Start With Soil:

Before you start with the crops and the natural weed killer, it can be a good idea to analyze your soil. There are dozens of commercially available soil testing kits obtainable at major retailers that can help you understand everything from its composition its pH levels, to how much water it is going to hold. A different type of plant, flowers, and grasses requires different types of soil. Soil Fertility and Condition – In an organic system, it is very important to rely on the biological activity of the soil as the main source of fertility and favorable soil physical structure. An active and diverse soil microbial population is the key to growing healthy and high-yielding organic crops. Soils tests can be useful, but only if the results are interpreted appropriately for an organic system. Careful attention to the balance of key nutrients can reduce weed problems and enhance crop plant growth. The main mistake made by many organic farmers is the improper application of manure or improperly finished compost. This can throw off the balance of certain soil nutrients and microbial life and can increase weed growth. Some soil fertility amendments like gypsum can increase the looseness and tilth of the soil.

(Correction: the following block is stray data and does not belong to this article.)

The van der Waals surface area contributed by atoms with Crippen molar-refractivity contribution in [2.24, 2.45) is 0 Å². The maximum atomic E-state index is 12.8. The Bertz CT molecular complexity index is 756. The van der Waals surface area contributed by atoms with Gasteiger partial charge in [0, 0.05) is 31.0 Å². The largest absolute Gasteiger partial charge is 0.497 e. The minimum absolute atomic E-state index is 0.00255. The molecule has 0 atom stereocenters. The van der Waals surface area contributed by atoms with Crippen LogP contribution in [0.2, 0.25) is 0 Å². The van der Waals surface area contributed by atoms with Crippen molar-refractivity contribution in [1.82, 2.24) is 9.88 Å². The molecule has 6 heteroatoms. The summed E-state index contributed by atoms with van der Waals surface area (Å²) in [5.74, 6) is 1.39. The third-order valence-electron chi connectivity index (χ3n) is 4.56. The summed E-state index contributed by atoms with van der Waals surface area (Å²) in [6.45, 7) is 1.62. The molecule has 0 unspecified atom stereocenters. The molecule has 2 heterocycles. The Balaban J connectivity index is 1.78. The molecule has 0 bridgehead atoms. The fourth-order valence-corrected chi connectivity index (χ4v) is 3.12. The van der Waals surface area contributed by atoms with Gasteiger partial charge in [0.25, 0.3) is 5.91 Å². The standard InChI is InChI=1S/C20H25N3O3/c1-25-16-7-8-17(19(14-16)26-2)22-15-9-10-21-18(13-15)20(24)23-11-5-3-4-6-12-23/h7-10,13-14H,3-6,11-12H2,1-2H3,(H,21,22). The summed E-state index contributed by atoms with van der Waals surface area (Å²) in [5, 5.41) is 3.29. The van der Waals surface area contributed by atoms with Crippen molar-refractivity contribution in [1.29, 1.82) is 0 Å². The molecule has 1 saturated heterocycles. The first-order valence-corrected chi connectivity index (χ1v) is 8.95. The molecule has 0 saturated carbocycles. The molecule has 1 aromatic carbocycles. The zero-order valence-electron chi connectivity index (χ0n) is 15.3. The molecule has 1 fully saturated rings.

Soil nutrients, soil structure, pH, and composts:

Soil nutrients, pH level, and soil structure are not considered when it comes to organic weed management. This is in part because a key aim of organics is to ensure a healthy well-balanced soil so sub-optimal nutrients, pH level, and structure should not be a problem on organic farms. Moreover, in a well-designed organic system, other factors have a bigger effect on weed populations than soil nutrients and structure. However, if soil nutrients, pH level, or soil structure move too far away from optimum they can become the overriding cause of a weed problem, and unless they are addressed and other weed management techniques will have limited impact.


Some good mulch sources are wood chips, compost, grass clippings, and straw. And, be sure not to get hay, which can contain a lot of unwanted seeds. This is particularly helpful to do in your garden pathways before you put down gravel, stone, or wood chips.

Organic mulches are effective at stopping weeds from germinating. The ground to be mulched must be completely free of established weeds before applying the mulch, including dormant perennial weeds. If the un-mulched areas like the center grass strip contain creeping and spreading weeds, such as couch/twitch grasses these will often invade the mulched area and then spread very rapidly, due to the lack of competition. Such spreading weeds should be removed from the un-mulched area.

Mulches change in their ability to stop weed seeds that land on their surface example airborne seeds or seeds from the un-mulched areas, from germinating. It is possible to layer different types of mulch to take benefit of their different effects. Many organic materials like straw, leaves, pine needles, and wood chips, can be effective mulches. Straw and other materials that are easily decomposed are applied to vegetables during the growing season. Then, the mulch can be tilled in at the end of the season, where it will quickly decompose.

Green Manures and Cover Crops: